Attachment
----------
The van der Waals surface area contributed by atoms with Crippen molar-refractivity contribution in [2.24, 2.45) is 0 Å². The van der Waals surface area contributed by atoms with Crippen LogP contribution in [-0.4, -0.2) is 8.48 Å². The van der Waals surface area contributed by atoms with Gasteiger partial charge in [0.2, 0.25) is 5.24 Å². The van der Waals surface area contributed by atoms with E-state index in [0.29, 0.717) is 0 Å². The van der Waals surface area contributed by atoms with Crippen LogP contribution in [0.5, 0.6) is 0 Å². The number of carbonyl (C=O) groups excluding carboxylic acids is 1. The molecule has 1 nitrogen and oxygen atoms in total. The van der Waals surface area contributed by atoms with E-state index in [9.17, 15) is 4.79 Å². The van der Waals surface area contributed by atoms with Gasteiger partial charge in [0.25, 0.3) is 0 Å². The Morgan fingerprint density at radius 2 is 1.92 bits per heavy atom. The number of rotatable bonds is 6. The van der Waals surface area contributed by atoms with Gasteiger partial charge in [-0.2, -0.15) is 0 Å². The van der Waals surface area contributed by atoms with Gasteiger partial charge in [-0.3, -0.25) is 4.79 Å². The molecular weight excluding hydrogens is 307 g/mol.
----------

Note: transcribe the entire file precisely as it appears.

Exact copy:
The van der Waals surface area contributed by atoms with Crippen molar-refractivity contribution in [2.24, 2.45) is 0 Å². The van der Waals surface area contributed by atoms with Crippen LogP contribution in [-0.4, -0.2) is 8.48 Å². The van der Waals surface area contributed by atoms with Gasteiger partial charge in [0.2, 0.25) is 5.24 Å². The van der Waals surface area contributed by atoms with E-state index in [0.29, 0.717) is 0 Å². The van der Waals surface area contributed by atoms with Crippen LogP contribution in [0.5, 0.6) is 0 Å². The number of carbonyl (C=O) groups excluding carboxylic acids is 1. The molecule has 1 nitrogen and oxygen atoms in total. The van der Waals surface area contributed by atoms with E-state index in [9.17, 15) is 4.79 Å². The van der Waals surface area contributed by atoms with Gasteiger partial charge in [0.25, 0.3) is 0 Å². The Morgan fingerprint density at radius 2 is 1.92 bits per heavy atom. The number of rotatable bonds is 6. The van der Waals surface area contributed by atoms with Gasteiger partial charge in [-0.2, -0.15) is 0 Å². The van der Waals surface area contributed by atoms with Gasteiger partial charge in [-0.3, -0.25) is 4.79 Å². The molecular weight excluding hydrogens is 307 g/mol.